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JACOB ADRIAENSZ. BACKER (HARLINGEN 1608-1651 AMSTERDAM)
Jacob Adriaensz. Backer (Harlingen 1608-1651 Amsterdam)
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JACOB ADRIAENSZ. BACKER (HARLINGEN 1608-1651 AMSTERDAM)

A standing woman to the right

Details
JACOB ADRIAENSZ. BACKER (HARLINGEN 1608-1651 AMSTERDAM)
A standing woman to the right
with inscription 'Ter Borch' (lower right)
black and white chalk on gray (formerly blue) paper
14 1/8 x 7 1/8 in. (35.8 x 18.1 cm.)
Provenance
Anatole France (1844-1924), Paris (according to the 1992 catalogue, inscribed on the detached mount).
Anonymous sale; Sotheby's, London, 27 June 1974, lot 89.
Maida and George Abrams, Boston.
Anonymous sale; Christie's, Amsterdam, 25 November 1992, lot 560, where acquired by the present owner.
Literature
W. Sumowski, Drawings of the Rembrandt School, I, New York, 1979, pp. 66-67, no. 26, illustrated.
P.C. Sutton, The Martin and Kathleen Feldstein Collection, privately published, 2020, pp. 112-113, no. 30, illustrated.
Exhibited
Washington, National Gallery of Art, and elsewhere, Dutch Drawings from American Collections, 1977, no. 44.
Amsterdam, Rembrandthuis and Aachen, Suermondt-Ludwig-Museum, Jacob Backer (1608/9-1651), 29 November 2008-7 June 2009, no. 44, illustrated (cat. by T. Döring).

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Lot Essay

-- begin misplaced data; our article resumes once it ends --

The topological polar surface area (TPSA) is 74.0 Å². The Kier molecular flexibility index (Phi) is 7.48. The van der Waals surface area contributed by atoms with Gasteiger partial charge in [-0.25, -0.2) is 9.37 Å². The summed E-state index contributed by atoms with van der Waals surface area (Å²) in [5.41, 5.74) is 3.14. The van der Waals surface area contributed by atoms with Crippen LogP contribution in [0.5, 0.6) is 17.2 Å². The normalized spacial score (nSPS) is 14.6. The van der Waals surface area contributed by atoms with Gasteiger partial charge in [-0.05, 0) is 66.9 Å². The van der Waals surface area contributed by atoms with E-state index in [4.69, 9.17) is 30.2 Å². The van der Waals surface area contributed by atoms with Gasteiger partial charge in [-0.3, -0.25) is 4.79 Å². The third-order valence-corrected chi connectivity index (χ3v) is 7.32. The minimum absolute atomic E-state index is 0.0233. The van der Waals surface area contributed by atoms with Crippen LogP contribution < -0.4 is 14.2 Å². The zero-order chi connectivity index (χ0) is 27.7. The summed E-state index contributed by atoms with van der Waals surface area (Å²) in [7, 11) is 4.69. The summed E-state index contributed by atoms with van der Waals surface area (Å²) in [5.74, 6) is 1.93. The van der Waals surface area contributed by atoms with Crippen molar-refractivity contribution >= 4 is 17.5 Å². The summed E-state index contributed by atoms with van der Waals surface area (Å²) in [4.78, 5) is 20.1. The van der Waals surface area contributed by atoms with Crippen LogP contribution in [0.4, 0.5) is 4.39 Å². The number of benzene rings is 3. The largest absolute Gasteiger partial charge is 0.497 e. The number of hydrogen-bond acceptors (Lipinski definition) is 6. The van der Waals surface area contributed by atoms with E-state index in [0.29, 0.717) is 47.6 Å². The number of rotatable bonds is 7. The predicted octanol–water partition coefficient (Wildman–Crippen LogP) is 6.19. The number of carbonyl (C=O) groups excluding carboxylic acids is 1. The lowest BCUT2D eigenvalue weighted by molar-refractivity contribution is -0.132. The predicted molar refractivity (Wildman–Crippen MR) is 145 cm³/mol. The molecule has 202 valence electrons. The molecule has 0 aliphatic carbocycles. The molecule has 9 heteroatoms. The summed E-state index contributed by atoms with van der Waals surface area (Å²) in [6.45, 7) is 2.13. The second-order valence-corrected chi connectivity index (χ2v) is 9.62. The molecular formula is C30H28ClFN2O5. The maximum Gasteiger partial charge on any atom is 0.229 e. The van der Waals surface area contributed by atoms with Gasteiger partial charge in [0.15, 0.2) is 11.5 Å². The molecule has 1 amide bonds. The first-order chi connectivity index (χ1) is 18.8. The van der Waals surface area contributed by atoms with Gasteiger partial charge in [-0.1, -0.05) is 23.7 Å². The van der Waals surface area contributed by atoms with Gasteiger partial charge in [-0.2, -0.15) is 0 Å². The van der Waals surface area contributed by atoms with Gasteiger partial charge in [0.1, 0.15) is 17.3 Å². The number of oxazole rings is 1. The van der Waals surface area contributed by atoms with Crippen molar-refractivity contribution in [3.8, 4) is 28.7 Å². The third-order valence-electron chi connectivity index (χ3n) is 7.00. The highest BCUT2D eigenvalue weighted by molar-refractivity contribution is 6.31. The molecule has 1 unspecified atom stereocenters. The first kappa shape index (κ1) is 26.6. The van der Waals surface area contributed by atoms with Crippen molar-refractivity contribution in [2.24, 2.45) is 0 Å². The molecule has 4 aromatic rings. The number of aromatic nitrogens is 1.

This sheet, executed in Backer's characteristic technique combining black and white chalk in a soft and controlled manner, is a particularly fine and large example of the artist's figure studies. In these drawings the artist demonstrates his talent as a figure draughtsman, but also his ability to render different fabrics. As observed by Werner Sumowski, the same figure as depicted here seems to be shown in a drawing in the British Museum. Sumowski dates both sheets to around 1640-45 (see Sumowski, op. cit., no. 29, illustrated). The drawing may furthermore be grouped with two sheets showing women turned to the left in the Staatliche Graphische Sammlung, Munich (inv. 13401 and 13706; see Sumowski, op. cit., nos. 34 and 62) and another version of the present composition in the Herzog Anton Ulrich-Museum, Braunschweig (inv. Z 366; see Amsterdam and Aachen, op. cit., p. 182, fig. 1). Döring has suggested that the present drawing might be a study for the standing figure in the lost Crowning of Mirtillo (ibid., p. 52, fig. 50).

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